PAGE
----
This subdivision is legitimate but completely conventional; it cannot provide an interpretation of the productive process, because, if it is true that the £60 exist prior to the application of work as raw materials and machines, as parts of the product, but neither a pound, nor a gram can be obtained without work. We have here a purely conventional notation. It is necessary to convince ourselves that our conclusion on the distribution of the £30 of value of labor in wages and surplus-value is quite different; this distribution is provided to us by a law which adapts exactly to the technical, economic, historical and social characters of the studied phenomenon.

In a similar exercise we will divide no longer the 1,800 kilograms, but the 10 hours taken to produce them, into parts proportional to the elements of value. For just as there subsists, other things being equal, proportionality between quantities of products and their values, there also subsists proportionality between product value (and quantity) and processing time. In one hour 180 kilograms of weight and £9 of value would come out of the worker’s hands, that is, one‑tenth of 1,800 kilograms and £90.

So to the following subdivision:

£90 = £60 + £18 + £12

corresponds this other:
10h = 6.66h + 2h + 1.33h (10h = 6h40min + 2h + 1h20min).
So 6h40 min represent the constant capital, 2h the variable capital, and 1h20 min the surplus-value.

This representation can be interpreted in a misleading way (see Marx’s “Senior’s last hour”, Capital, Vol. I) by saying that out of the 10 hours, the worker works for the capitalist for only 1h20min. With such an argument it was intended to show that the 8‑hour day would have ruined the capitalist. Such an argument for us could only be in favor of the 8‑hour day! But experience shows sufficiently that the 8‑hour day is perfectly compatible with the production of surplus-value.

In fact, such an argument is equivalent to assuming that the worker also produces the raw materials and instruments, whose value represents, on the contrary, pre‑existing labor time.

The exact distribution according to our theory is as follows:
   £90 = £60 + £18 + £12 = value of the product.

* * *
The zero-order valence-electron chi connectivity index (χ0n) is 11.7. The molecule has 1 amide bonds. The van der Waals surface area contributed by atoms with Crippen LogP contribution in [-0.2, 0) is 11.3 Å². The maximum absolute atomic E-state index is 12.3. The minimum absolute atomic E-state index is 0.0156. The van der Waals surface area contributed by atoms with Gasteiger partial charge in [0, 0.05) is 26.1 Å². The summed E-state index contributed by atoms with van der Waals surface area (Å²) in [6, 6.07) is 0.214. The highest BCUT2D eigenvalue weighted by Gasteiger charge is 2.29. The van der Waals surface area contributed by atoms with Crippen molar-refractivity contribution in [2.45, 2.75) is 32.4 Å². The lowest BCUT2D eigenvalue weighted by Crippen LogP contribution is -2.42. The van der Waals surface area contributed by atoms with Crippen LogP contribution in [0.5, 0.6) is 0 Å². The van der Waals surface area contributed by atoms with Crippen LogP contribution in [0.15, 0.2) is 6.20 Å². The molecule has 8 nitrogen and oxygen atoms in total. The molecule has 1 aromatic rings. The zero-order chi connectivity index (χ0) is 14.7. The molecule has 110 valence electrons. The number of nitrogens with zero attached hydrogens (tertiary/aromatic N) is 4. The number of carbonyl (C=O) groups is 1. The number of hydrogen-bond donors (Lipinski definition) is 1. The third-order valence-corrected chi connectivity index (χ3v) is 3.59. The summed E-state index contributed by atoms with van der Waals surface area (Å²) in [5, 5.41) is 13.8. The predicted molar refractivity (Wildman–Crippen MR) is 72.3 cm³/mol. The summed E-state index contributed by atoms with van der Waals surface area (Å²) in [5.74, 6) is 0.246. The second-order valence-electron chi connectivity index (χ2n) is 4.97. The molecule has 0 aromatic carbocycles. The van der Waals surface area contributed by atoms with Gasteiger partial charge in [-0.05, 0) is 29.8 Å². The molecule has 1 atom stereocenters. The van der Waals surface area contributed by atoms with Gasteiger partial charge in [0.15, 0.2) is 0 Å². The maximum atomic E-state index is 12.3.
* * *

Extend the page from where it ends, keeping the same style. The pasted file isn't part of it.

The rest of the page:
30h = 20h + 6h + 4h = value expressed in labor time.
   20 hours represent the labor contained, as value, in the constant capital purchased by the capitalist.
   6 hours the necessary (paid) labor.
   4 hours the surplus-labor (unpaid).

Reducing the workday to 8 hours would remove only 2 of the 4 hours of surplus-labor, assuming that associated phenomena (increase in labor productivity) do not at the same time reduce the work time absorbed by the means of subsistence, i.e. the necessary work.

20. Appendix: Calculation for the company referred to in chapter 18.

General treatment of the case of firm 2 that utilizes the products previously processed by firm 1, demonstrating the legitimacy of attributing surplus-value to wage capital alone.

Firm 2 incorporates firm 1 for previous processing of its raw materials. This firm 1 produces in one year exactly the quantity B2 needed by firm 2: B2 = F1.

  Firms Two
1 2
A1 A2 A1+A2
H1 H2 H1+H2
B1 B2 B1+B2 B1
V1 V2 V1+V2
K1 K2 K1+K2 K1+K2-B2
Profit S1 S2 S1+S2
Revenue F1 F2 F1+F2 F2


For constant capital, we distinguish:
C1 = A1 + H1 + B1
C2 = A2 + H2 + B2
Ctot = A1 + H1 + B1 A2 + H2 = C1 + C2 ‑ B2


Thus it has been demonstrated that, in the transition from two separate firms to a single unified firm:
  - Variable capital V1+V2 remains the same
  - Profit S1+S2 remains the same
  - Rate of surplus-value thus remained the same
  - Constant and total capital decrease by B2
  - Rate of profit has thus increased
  - Sales decreases by F1

The same profit, or surplus-value, S1 + S2, cannot therefore be the result of constant capital, which has decreased. So we rightly take as the rate of surplus-value its ratio to variable capital, which alone brought it about. If we were to put it in relation to constant capital or total capital, we would face the absurdity of finding a different proportion between the two terms of the ratio solely by virtue of the change in management of the two firms (4).

[Prometeo, no. 8, November 1947]

21. Length of the working day

The length of the working day is variable. It has a minimum which, under the capitalist regime, will never reach the necessary working time, and it has a maximum which depends on the physical limits of the worker’s endurance. By placing fully on the terrain of capitalist economy, by considering labor power as a commodity and the wage as its fair price, the worker, like every other seller, has the right to be protected by law in determining the quantity of the commodity he sells, that is, the time he undertakes to work in the day.

If this were not the case, not only would the canon of juridical equality among those who enter the marketplace be violated, but if the worker’s body were to be weakened, the number of years for which he would have the strength to work would be diminished, thus depriving him of a large part of his only private property: his labor power. By physically crippling the working class this would, moreover, prove to be in the long run to the detriment of the capitalists themselves, although any given entrepreneur pays attention to nothing but the pursuit of the maximum of working time.

Hence a struggle for the legal limitation of the working day, amply described by Marx in chapters that need to be not so much summarized as updated for the present day.

Rather, it is interesting to see what theoretical conclusions such an exposition leads to. Far from concluding with the apologia of social law, Marx ironically reduces the pompous catalog of human rights to its measly result, for the worker, of knowing how long he has “freely” sold himself, and how much remaining time belongs to him.